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Re: the three-headed dog at the doorstep...

[Andreas B. Mundt]
> Hi all,
> after some successful tests I have been thinking about how to
> proceed with the implementation of kerberos. The changes to our
> sources might not be too small and the whole setup is probably
> influenced (in a positive way). Here are some ideas and thoughts
> that are puzzling me:

Very good to hear you have success with Kerberos.  It has been on the
wishlist for a few years now, and might finally be within reach. :)

> Can we get rid of the hardwired, predefined machine management?
> Currently, when ldap is bootstrapped, there is already a long list
> of staticXX, dhcpXXX and some more entries. The IP ranges are
> predefined and machines have to be added to the correct network
> range. This complicates the administration of the ldap-tree, and to
> do that in a user-friendly way special tools are necessary
> (currently lwat).

All these entries are only for convenience and are not required for
anything.  If it is easier to drop them, we can do that already,
without switching to Kerberos first.

> Is it possible to get rid of (part of) that? Correct me if I am
> wrong: With kerberos, a machine is authenticated by an entry in its
> keytab. With that key, it identifies with the kdc. To mount the home
> directory, the user needs a valid TGT (ticket-granting-ticket) which
> is obtained during login. A "special" IP-adress might not be
> needed. So you would have to act on standard objects in ldap: users,
> groups and machines, and no lwat-magic remains. The only thing left
> (outside ldap) is to attach a principal to every ldap object needed
> for authentication (combine this with the creation of home
> directories?) and to drop keytabs on machines (combine this with the
> distribution of our certificate?).

The only reason we have static allocation of IP addresses today is for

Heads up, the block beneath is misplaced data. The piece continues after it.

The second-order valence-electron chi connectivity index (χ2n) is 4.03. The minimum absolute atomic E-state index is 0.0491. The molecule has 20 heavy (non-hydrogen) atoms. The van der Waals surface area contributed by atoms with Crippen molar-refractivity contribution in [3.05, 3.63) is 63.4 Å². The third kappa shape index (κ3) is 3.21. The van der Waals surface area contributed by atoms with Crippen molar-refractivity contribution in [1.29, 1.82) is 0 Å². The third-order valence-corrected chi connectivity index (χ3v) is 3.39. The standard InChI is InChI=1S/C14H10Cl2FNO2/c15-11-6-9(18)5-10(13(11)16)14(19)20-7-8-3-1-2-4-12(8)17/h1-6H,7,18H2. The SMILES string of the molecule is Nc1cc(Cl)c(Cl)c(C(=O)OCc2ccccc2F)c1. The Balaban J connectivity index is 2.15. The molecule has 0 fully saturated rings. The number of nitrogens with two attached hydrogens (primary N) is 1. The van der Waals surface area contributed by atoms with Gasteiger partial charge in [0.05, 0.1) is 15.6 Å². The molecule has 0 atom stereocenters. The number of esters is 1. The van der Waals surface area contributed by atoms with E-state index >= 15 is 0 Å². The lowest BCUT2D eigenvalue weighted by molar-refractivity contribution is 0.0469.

NFS 3 exports, which uses IP addresses for access control.  If we can
use Kerberos instead for access control (which probably would require
us to replace autofs with something else), we can drop the static IP

Which file system did you have in mind for use with Kerberos?  NFS v3
can't be used, as far as I know.  NFS v4 might work, but I know no-one
using it in production at the moment, and we do not really want to be
the first. :) AFS is an option, but can't export existing file systems
and need to export devices.

> So what do you think about that? I do not have the experience to
> oversee all implications, but as far as I can tell we can gain a
> "simpler" system, easier to set up, easier to maintain our
> configuration packages, and more flexible and straight forward
> without loss of security features. But I am not an expert in this
> field. Someone who knows the reasons for the current setup and its
> security framework should give his ok too.

I believe we should take it step by step, by first delegating password
checking to Kerberos while keeping LDAP as the database, and when this
is operational, look at replacing the current NFS v3 autofs setup with
something that uses Kerberos for authentication.  This way we have a
chance of getting someting ready for release shortly after Squeeze is

Happy hacking,
Petter Reinholdtsen

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